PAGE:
Metadata for Data Resources
Instructor: Catelynne Sahadath
Dates: March 6-31, 2017
Credits: 1.5 CEUs
Access to data resources in libraries has changed significantly in past years. Librarians tasked with helping users gain access to data resources face a decentralized environment that can be difficult for lay users to master. There is a need for libraries to develop strategies to make these resources discoverable. Some current solutions include creating detailed lists on library websites, loading MARC data into the catalogue, or creating separate databases for dataset metadata. There is no one-size-fits-all solution for data discoverability. Libraries need to develop their own strategies for the description and discovery of data resources. This also requires librarians to develop the skills necessary to find, manipulate, and use metadata for the data resources to which they have access.
The purpose of this course is to help librarians develop the skills necessary to strategically develop and execute a resource description strategy specific to data resources. Learners will gain exposure to the aspects of MARC relating to data resources, and the Data Documentation Initiative (DDI).
This course will be useful for information professionals who are responsible for facilitating access to data resources, as well as information professionals who are responsible for the management of metadata for data resources.
By the end of this course, learners will be able to:
- Develop a resource description strategy for data sets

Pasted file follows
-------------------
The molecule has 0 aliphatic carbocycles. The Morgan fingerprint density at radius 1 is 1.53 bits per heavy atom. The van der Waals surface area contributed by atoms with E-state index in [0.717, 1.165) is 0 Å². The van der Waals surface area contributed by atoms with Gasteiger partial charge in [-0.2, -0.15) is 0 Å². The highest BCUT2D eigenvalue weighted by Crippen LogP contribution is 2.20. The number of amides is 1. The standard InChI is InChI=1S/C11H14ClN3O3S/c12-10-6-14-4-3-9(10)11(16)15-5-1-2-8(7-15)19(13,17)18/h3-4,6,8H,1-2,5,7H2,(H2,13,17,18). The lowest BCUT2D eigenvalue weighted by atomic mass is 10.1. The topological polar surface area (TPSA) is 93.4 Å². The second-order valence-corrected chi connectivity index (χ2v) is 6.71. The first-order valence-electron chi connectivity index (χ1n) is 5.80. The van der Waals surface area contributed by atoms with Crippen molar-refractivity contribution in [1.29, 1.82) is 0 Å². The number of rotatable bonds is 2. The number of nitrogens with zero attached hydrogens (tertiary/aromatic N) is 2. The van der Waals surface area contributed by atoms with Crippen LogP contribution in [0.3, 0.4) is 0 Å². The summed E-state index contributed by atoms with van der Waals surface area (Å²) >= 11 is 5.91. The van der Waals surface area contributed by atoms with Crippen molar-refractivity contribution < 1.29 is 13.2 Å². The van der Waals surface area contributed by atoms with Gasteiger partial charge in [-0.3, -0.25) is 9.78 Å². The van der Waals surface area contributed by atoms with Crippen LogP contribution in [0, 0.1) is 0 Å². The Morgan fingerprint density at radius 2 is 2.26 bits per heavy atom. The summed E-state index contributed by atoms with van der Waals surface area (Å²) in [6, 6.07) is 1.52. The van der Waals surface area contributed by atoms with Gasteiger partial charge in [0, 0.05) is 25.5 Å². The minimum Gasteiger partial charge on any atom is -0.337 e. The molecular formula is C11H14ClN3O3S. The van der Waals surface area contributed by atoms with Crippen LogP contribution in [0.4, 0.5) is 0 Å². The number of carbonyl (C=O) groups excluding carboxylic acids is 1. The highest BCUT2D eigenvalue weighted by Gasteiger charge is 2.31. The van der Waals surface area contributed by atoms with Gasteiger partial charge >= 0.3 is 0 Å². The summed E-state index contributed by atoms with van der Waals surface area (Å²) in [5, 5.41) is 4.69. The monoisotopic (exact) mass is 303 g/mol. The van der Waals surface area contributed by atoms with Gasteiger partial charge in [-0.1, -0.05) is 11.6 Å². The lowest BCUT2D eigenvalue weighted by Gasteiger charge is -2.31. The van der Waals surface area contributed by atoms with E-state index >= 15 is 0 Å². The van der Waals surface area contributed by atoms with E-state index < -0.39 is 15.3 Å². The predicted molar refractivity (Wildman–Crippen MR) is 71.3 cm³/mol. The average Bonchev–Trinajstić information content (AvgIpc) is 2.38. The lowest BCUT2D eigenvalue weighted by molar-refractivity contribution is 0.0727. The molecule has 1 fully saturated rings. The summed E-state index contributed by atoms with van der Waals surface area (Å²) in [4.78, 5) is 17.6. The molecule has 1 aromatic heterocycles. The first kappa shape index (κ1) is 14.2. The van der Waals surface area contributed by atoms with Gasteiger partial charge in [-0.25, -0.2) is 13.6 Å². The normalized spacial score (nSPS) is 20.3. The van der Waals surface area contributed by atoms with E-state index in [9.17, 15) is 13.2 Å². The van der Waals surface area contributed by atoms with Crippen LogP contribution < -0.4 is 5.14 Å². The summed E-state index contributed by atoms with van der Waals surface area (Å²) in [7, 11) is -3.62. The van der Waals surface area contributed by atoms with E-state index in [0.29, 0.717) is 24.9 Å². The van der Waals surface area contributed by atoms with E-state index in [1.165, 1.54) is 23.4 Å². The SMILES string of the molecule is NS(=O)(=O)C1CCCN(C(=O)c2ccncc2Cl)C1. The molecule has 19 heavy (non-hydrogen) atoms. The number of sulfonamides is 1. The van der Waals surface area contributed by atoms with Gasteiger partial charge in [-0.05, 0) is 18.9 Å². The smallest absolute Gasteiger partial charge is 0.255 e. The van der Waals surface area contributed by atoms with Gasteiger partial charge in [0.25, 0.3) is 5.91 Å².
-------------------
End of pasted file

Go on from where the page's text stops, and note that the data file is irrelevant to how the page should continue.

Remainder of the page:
- Find and clean metadata for data sets using open source tools, and common metadata standards including MARC and DDI
- Load and maintain metadata for data sets
- Sustainability planning for data discovery
Catelynne Sahadath is the Social Sciences Data Librarian at the University of Ottawa. She was formerly the Head of Metadata Development at the University of Calgary, and has previously worked on cataloguing and digitization projects for the Government of Canada. She holds an MLIS from the University of British Columbia, as well as an Honours BA from the University of Toronto. Interview with Catelynn Sahadath
This is an online class that is taught asynchronously, meaning that participants do the work on their own time as their schedules allow. The class does not meet together at any particular times, although the instructor may set up optional sychronous chat sessions. Instruction includes readings and assignments in one-week segments. Class participation is in an online forum environment.
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